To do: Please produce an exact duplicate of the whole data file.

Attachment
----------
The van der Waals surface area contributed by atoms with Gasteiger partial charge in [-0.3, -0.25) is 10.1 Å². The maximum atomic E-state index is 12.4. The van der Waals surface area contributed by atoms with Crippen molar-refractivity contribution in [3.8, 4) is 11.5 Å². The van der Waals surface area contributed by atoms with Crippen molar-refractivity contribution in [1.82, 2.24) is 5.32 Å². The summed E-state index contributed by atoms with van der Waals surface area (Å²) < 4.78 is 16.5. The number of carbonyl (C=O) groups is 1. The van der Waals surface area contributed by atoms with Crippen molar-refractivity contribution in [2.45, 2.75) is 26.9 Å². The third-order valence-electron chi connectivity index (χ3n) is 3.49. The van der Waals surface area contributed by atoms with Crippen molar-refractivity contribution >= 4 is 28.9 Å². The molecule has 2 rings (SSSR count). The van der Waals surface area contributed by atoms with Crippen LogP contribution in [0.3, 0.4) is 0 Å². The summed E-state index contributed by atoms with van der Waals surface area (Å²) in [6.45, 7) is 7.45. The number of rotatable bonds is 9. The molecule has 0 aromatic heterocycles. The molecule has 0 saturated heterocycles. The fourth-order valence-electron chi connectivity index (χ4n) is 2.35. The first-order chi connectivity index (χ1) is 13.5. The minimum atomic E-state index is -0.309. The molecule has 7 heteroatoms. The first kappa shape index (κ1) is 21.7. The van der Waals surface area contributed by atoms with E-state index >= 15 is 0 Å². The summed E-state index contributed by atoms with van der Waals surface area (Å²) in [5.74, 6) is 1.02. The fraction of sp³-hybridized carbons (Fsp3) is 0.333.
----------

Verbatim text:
The van der Waals surface area contributed by atoms with Gasteiger partial charge in [-0.3, -0.25) is 10.1 Å². The maximum atomic E-state index is 12.4. The van der Waals surface area contributed by atoms with Crippen molar-refractivity contribution in [3.8, 4) is 11.5 Å². The van der Waals surface area contributed by atoms with Crippen molar-refractivity contribution in [1.82, 2.24) is 5.32 Å². The summed E-state index contributed by atoms with van der Waals surface area (Å²) < 4.78 is 16.5. The number of carbonyl (C=O) groups is 1. The van der Waals surface area contributed by atoms with Crippen molar-refractivity contribution in [2.45, 2.75) is 26.9 Å². The third-order valence-electron chi connectivity index (χ3n) is 3.49. The van der Waals surface area contributed by atoms with Crippen molar-refractivity contribution >= 4 is 28.9 Å². The molecule has 2 rings (SSSR count). The van der Waals surface area contributed by atoms with Crippen LogP contribution in [0.3, 0.4) is 0 Å². The summed E-state index contributed by atoms with van der Waals surface area (Å²) in [6.45, 7) is 7.45. The number of rotatable bonds is 9. The molecule has 0 aromatic heterocycles. The molecule has 0 saturated heterocycles. The fourth-order valence-electron chi connectivity index (χ4n) is 2.35. The first-order chi connectivity index (χ1) is 13.5. The minimum atomic E-state index is -0.309. The molecule has 7 heteroatoms. The first kappa shape index (κ1) is 21.7. The van der Waals surface area contributed by atoms with E-state index >= 15 is 0 Å². The summed E-state index contributed by atoms with van der Waals surface area (Å²) in [5.74, 6) is 1.02. The fraction of sp³-hybridized carbons (Fsp3) is 0.333.